Although there are benefits to the use of opioids for the management of pain, particularly with patients post-operatively, there are risks of over-sedation and respiratory depression, as The Joint Commission cautions in its Sentinel Event Alert “Safe use of opioids in hospitals”:
While opioid use is generally safe for most patients, opioid analgesics may be associated with adverse effects, the most serious effect being respiratory depression, which is generally preceded by sedation.
Assessing which patients are at risk of developing opioid-induced respiratory depression (OIRD) would be of benefit, as treatments could be altered or tailored to the particular patient to reduce the risk of opioid-related adverse events.
The Michigan Opioid Safety Score (MOSS) was “developed to incorporate patient risk, respiratory rate, and sedation into one bedside score that could be used to improve patient safety during inpatient opioid therapy. Scoring is based on a summation of risk data with objective bedside measures of over-sedation trumping a patient’s subjective reports of pain.” Read More
By Sean Power
November 11, 2015
How many telemetry alarms are generated in a single month by two hospitals, 716 beds, 36,386 admissions, 93,634 visits to the emergency department, 3,418 births, 453 open-heart surgeries, and 11,688 surgical procedures?
Over a quarter million, according to Kevin Smith, BSN, RN, CNML, CVRN-BC, Director II Cardiac Telemetry Services at NCH Healthcare System in Naples, Florida, in a presentation shared at the Association for the Advancement of Medical Instrumentation Foundation’s (AAMI) Patient Safety Seminar.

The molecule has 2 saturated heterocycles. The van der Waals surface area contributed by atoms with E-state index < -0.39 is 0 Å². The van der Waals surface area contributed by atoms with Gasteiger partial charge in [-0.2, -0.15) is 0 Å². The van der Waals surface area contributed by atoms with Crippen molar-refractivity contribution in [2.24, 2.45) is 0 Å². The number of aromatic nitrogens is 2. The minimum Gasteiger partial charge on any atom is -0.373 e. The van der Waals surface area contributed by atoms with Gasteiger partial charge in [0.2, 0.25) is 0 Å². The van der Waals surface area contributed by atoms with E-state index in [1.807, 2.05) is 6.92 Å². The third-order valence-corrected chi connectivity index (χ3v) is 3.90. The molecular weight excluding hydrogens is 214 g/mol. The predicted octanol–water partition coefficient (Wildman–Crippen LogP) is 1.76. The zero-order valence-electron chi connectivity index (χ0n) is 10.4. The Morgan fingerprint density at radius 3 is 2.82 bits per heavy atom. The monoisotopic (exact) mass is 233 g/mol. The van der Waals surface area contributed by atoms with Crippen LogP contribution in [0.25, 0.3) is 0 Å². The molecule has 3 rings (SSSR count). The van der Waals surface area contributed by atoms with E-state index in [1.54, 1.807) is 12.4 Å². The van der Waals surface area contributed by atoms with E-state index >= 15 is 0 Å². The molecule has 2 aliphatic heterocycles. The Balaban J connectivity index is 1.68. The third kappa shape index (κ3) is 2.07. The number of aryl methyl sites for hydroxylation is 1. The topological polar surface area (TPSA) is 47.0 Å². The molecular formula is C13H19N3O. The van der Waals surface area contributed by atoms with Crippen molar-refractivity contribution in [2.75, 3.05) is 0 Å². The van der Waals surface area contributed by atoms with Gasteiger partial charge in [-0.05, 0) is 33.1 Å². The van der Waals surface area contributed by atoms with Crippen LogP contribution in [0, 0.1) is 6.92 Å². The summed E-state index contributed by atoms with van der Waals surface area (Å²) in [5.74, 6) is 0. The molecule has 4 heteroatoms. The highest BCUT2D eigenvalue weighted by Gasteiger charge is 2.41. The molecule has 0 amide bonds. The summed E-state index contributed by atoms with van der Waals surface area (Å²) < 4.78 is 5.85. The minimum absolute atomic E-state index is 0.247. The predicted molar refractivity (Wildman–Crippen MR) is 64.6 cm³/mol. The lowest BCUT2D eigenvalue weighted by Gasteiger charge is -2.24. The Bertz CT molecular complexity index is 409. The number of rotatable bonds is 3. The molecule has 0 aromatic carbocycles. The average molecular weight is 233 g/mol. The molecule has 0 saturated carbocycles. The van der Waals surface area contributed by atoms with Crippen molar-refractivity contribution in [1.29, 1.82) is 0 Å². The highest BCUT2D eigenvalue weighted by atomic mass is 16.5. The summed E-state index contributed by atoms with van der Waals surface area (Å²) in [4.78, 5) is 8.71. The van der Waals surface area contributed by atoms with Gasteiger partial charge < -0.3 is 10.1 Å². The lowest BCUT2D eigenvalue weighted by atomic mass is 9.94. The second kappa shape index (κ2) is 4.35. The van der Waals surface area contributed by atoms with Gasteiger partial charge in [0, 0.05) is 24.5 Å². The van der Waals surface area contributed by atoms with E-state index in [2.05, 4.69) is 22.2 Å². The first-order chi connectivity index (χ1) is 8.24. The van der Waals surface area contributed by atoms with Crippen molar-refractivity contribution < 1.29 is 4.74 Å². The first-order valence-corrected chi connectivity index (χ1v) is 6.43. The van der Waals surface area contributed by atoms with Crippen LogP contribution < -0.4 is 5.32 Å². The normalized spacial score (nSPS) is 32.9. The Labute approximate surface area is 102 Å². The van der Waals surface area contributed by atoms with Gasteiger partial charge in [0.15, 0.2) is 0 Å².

There is no better one must read for this week than this.
The Joint Commission’s president and CEO, Mark R. Chassin, MD, FACP, MPP, MPH issued a call for change – Physicians & Health Care Organizations Must Take New Approach to Quality and Safety Improvement Read More
by Sean Power
The Joint Commission estimates that 80 percent of medical errors involve miscommunication between caregivers during the handoff between medical providers.
New research published in Anesthesia & Analgesia suggests that an electronic checklist may help, especially during intraoperative transfers of care. Read More
Achieving patient safety is the watchword for this week’s Must Reads.
2015 National Patient Safety Goals
The Joint Commission’s 2015 National Patient Safety Goals were released. Although TJC says that it has “no new Goals for 2015”, it is probably a good presentation for all healthcare facilities to look at to make sure they are meeting these objectives. Read More
The Agency for Healthcare Research and Quality (AHRQ) estimates that 1.3 million fewer patients were harmed in U.S. hospitals from 2010 to 2013. AHRQ attributes this to “focused and widespread efforts to reduce surgical-site infections, adverse drug events and other preventable incidents.” Read More
Do We Need to Start a Revolution? – This is the question asked by Fred N. Pelzman, MD, who writes:
Over and over again, we were told about the sorry state of the U.S. healthcare system, how we are first in cost and last in quality, and there’s something inherently wrong with the way “we” take care of people in this country.